At Hope Charter School in West Oak Lane, the uncertain first days of the final year

Nearly an hour before the first bell on Wednesday, uniformed students were already strolling down East Haines Street towards Hope Charter School’s front doors.

Some had started classes at the West Oak Lane-based high school the day before, while others were making their first appearance of the new academic year.

Michelle Johnson eyed Hope’s gray building from the passenger seat of her grandfather’s parked sedan.

The sophomore is starting her first year at the independent, public school.

“Everybody is looking at me like I’m crazy, but I’m really excited [to go back to school],” said Johnson, who attended a much larger and, in her estimation, inferior Thomas Edison High School in West Philadelphia last year.

It will also be her last year there.

Hope will close in June after 11 years of operation.

Charter not renewed

Citing administrative and academic concerns, the Philadelphia School Reform Commission reportedly notified Hope officials in mid-April that the school’s operating charter may not renewed. Two other schools, Truebright Science Academy and Arise Academy, were similarly notified.

The School District of Philadelphia’s charter-school office had reportedly made the recommendation.

In mid-June, co-founder and CEO Richard Chapman told NewsWorks that the school was in the process of submitting a “transformational plan” aimed at keeping the school open.

“If the plan is accepted by the district, then it would have the effect of renewing our charter for another five years,” said Chapman, noting that it would be “very disappointing” if Hope’s run came to a close.

In late June, though, Hope’s board president reportedly told the SRC during a special session that the school agreed to close at the end of the 2012-2013 academic year.

Staying mum

Repeated interview requests left with Chapman following that decision were not granted.

On Wednesday, Principal Osbourne Wright declined to allow a NewsWorks reporter to enter the building; this, because Chapman was apparently telling him via mobile phone in the parking lot that Hope’s Board of Trustees had not yet approved the request to do so.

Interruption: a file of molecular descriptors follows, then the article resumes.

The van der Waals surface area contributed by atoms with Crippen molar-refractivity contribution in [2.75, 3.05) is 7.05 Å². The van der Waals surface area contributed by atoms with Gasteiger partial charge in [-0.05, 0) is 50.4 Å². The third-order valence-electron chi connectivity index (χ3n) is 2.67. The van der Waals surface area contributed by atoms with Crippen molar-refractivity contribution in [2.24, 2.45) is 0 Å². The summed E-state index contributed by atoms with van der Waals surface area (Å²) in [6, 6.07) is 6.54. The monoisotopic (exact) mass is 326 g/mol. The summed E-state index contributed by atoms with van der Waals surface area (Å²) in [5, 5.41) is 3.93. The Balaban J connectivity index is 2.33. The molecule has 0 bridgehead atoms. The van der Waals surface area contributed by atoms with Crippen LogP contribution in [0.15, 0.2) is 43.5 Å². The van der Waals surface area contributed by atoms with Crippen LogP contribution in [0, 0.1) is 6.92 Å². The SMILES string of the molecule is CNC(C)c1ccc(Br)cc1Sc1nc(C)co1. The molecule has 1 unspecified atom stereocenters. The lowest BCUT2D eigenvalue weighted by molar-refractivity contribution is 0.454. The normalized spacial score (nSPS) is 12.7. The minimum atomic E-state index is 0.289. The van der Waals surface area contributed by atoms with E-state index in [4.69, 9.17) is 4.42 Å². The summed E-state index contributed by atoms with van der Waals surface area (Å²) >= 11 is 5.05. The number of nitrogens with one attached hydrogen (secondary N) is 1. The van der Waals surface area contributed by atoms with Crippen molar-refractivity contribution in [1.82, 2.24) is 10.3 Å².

As of Wednesday, School District officials had not provided details about its recommendation to close Hope and its future.

Moving forward despite it all

For seniors Sakiyyah Smith and Kibriyaa Cunningham, though, graduation is all that matters now.

Smith, who started at Hope as a freshman, said she is ready to move on to the next phase of her education, but added that she enjoyed her time.

“Hope is small, so we’re all like a big family in here,” said Smith, who plans on studying forensic science in college.

Cunningham came to Hope as a sophomore. She had attended Sayre High School in West Philadelphia before becoming fed up with the lack of one-on-one attention.

Cunningham said it’s unfortunate that Hope is closing.

“For some people this is their last chance to even go to school,” she said.

Clock is ticking

While not specifically focused on at-risk students, Hope does welcome and work with that population.

It also offers three different academic tracks depending on whether a student is interested in college, trade school or entering the job market after graduation.

Johnson will be among the majority of the school’s student body who will have to search for a new school for next year, a fact she didn’t learn until Tuesday.

“I just came here and I already like it,” said Johnson. “If I leave here, I don’t know where I’ll go.”

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